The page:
Three Thoughts About ‘Baby Reindeer’

Baby Reindeer Netflix Publicity Still

No. 1: Things might not make sense to you at first.

I spent a lot of time yelling at the screen GO TO THE POLICE. And TELL THEM!!! And OH MY GOD WHAT ARE YOU DOING!! I really hate that. But honestly, it’s the right reaction. It’s like watching a horror movie and being like “Don’t go in the house!!!” or “RUNNNNN!” As good humans, we instinctively want the protagonist to get to a safe place.

To survive.

But the reality is, getting help isn’t always as simple as it looks from a removed place of judgment. Trusting the police. Trusting yourself.

There’s an important message here: The fact that Donnie Dunn DIDN’T go to police right away … the fact that he went to his rapist’s apartment again … the fact that he participated in his own abuse to certain extents by not enforcing boundaries with Martha … DOESN’T CHANGE THE FACT THAT IT ALL HAPPENED.

I think that’s a BIG thing to understand when you watch this series (which you should). When it comes to trauma — and a victim’s decision-making inside and outside of that trauma — actions that seem counterintuitive or illogical and baffling do not negate the trauma itself. I think this is a very important thing for law enforcement officers, prosecutors and jurors to get through their heads because it is one of — if not THE — single biggest factor why victims don’t come forward (they predict the demands for explanations; they predict how they’ll be received; they predict not being believed).

And likewise it’s one of — if not THE — single biggest factor in why there’s such hesitation on the part of prosecution in taking these cases to trial. They are at a LOSS when it comes to how to explain to a jury why real life reactions aren’t perfectly scripted. This has always bothered me and it’s why I’m so hard on prosecutors who can’t be bothered to think harder and be better stewards of telling people’s stories.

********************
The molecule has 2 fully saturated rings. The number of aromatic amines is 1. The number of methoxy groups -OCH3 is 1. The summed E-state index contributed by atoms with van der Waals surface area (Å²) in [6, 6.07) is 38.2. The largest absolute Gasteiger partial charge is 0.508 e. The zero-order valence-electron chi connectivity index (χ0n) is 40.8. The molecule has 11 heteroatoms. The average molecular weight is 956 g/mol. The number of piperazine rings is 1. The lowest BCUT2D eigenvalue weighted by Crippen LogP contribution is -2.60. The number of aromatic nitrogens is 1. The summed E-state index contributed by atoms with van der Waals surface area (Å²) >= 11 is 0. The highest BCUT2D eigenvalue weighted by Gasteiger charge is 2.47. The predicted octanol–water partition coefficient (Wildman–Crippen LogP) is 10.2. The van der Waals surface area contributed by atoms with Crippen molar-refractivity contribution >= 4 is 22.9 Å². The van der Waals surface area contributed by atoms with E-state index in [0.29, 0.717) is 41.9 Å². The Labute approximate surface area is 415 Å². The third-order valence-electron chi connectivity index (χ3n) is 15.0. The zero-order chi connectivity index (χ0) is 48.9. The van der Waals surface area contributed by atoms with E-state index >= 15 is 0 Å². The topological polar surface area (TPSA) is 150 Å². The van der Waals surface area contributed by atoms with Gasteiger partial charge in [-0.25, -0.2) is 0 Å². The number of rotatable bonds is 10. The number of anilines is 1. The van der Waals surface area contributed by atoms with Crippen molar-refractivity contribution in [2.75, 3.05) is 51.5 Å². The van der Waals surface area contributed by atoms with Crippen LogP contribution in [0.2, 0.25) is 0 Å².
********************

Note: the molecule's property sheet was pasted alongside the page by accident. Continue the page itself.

No. 2: If you can, don’t cover your eyes or fast forward through Episode Four.

I know how triggering sexual assault scenes can be for survivors, so obviously protect yourself in all the ways. But also know that this is different … sort of. This is still VERY difficult to watch. It’s upsetting. It’s heartbreaking.

But at the end of the day, Richard Gadd IS Donnie Dunn. This is Richard’s story. Told by Richard. About Richard. Acted out by Richard. He’s acting out his own sexual assault. He has decided what to include. He has decided what he wants you to know about it.

For me, that was empowering and a path toward healing. It doesn’t just allow someone to take back control and honor that their agency was not lost forever because of a monster, it does something even more powerful than that. It stops keeping the secrets of abusers.

To see Episode Four is to see someone say “You did this to me, a fellow human being, and I’m not going to pretend you didn’t. I’m not going to let you go on living a life free of that accountability — whether or not you accept it — while I continue to carry the burden of your actions. And more than that, this happened to me. And YOU need to draw upon your own ability to feel compassion for others because here’s how sexual assault can destroy a person.” It’s really a special thing to see an artist push the boundaries in a way that resonates with people.

No. 3: That said, you totally should watch “Nanette.”

Richard Gadd and Hannah Gadsby have both opened up portals to effective ways to communicate trauma … to REALLY get people to see it and feel it and understand their role in a society that seeks to silence it.

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